Dave Fornell, DAIC Editor
Dave Fornell, Editor DAIC
By Dave Fornell, DAIC Editor
There are two main issues facing clinical practice today, including lower reimbursements and the need to see more patients, which combined calls for technology that can improve efficiency and increased patient throughput. In addition, there are inherent issues with traditional 2-D ultrasound imaging technology, including that the quality of image acquisition relies on the skill and experience of the operator. Also, 2-D images are flat slices, so measurements are dependent on the transducer angle, section of the anatomy chosen to take a measurement, and again on user experience and skill level. Combined, this leads to issues with reproducibility.
There have been several technological advancements to help address these issues, the biggest of which is 3-D echo. While 3-D echo adoption started out slow because it was time-consuming to use, today’s systems offer much improved speed and automation. It used to take 30 minutes to an hour to create cardiac images manually. But, as faster computer processing became available and vendors streamlined workflow and automated steps, today it takes less than 30 seconds to create the same cardiac views.
The use of 3-D echo can help improve the accuracy and reproducibility of cardiac quantification. The technology has the advantage of removing the inter-operator variability by imaging whole volume datasets of the heart, so specific images or organ views can be extracted and reconstructed in any position, similar to CT or MRI datasets. Also, because a volumetric dataset is captured, exam times can be shortened, instead of spending time trying to get just the right angle for a 2-D slice view. Cardiac quantification can also be improved by measuring the entire heart or ventricle, rather than just slices of it. New software also automates this quantification.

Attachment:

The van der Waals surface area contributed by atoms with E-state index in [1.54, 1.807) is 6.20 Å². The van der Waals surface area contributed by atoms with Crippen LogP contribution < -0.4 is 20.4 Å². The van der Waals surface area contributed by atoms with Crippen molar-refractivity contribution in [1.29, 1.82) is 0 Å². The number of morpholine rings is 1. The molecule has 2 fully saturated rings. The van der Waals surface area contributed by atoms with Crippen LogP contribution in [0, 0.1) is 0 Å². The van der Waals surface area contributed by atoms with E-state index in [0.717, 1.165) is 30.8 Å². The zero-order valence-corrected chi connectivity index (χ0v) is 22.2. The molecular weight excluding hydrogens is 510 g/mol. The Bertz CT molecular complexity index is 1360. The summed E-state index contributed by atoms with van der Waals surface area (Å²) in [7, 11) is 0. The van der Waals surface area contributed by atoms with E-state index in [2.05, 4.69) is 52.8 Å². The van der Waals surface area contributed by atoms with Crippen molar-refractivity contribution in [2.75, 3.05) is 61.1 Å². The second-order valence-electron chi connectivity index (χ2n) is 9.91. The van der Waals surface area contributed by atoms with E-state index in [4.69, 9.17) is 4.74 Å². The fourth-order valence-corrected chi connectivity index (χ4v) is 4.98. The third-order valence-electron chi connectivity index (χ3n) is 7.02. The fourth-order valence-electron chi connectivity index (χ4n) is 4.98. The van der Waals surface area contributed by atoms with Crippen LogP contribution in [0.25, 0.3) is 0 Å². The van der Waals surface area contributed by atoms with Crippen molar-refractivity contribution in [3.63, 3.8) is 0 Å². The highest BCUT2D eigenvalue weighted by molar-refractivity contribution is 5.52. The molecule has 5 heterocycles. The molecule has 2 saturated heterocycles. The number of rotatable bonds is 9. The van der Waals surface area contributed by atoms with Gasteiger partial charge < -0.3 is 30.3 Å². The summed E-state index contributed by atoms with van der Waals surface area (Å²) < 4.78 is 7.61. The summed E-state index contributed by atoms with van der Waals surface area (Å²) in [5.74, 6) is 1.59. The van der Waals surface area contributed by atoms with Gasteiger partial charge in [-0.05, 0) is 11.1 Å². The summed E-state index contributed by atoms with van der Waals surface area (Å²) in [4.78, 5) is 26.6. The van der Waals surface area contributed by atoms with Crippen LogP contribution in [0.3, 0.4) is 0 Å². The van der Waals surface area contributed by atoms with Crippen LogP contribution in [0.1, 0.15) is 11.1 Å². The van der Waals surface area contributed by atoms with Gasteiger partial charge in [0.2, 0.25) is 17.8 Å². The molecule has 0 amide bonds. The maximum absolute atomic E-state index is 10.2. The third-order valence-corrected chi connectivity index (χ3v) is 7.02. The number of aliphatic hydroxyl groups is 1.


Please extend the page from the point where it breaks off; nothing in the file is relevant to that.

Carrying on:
At the American Society of Echocardiography’s (ASE) 24th Annual Scientific Sessions held in June, it was evident there is growing adoption of 3-D echo. The main trends in 3-D focused on increased automation to streamline and the collection of more quantitative data from images.
Among the new technologies discussed was what I consider the next step in 3-D echo — the use of artificial intelligence to immediately identify the anatomy being imaged and then extract the views required for automated quantification and clinical diagnosis. While the technology is cool from the sci-fi standpoint, there are many who will wonder why we need this and stand by the belief that only a highly skilled echocardiographer should be doing this job. I would agree, but in light of increasing numbers of patients entering the system under healthcare reform and as the baby boomers continue to age, this type of automation may help speed exams to timeframes never before possible.
Philips Healthcare has developed smart anatomical imaging software, which it released commercially Aug. 30 with the introduction of its new Epiq premium ultrasound system. It addition to being able to identify cardiac anatomy on its own with out human interface, the system can identify anatomy throughout the body for use in OB/GYN and general imaging. This might help in leveling the playing field between experienced echo and ultrasound technologists and novice ultrasound system users. The need for this type of technology is becoming greater as the number of patients in the U.S. healthcare system expands, while at the same time as the proliferation of point-of-care ultrasound systems is rapidly expanding into all areas of medicine.
I suspect this type of smart anatomical imaging will be among the top highlights of new medical imaging advances at the Radiological Society of North America (RSNA) meeting in December.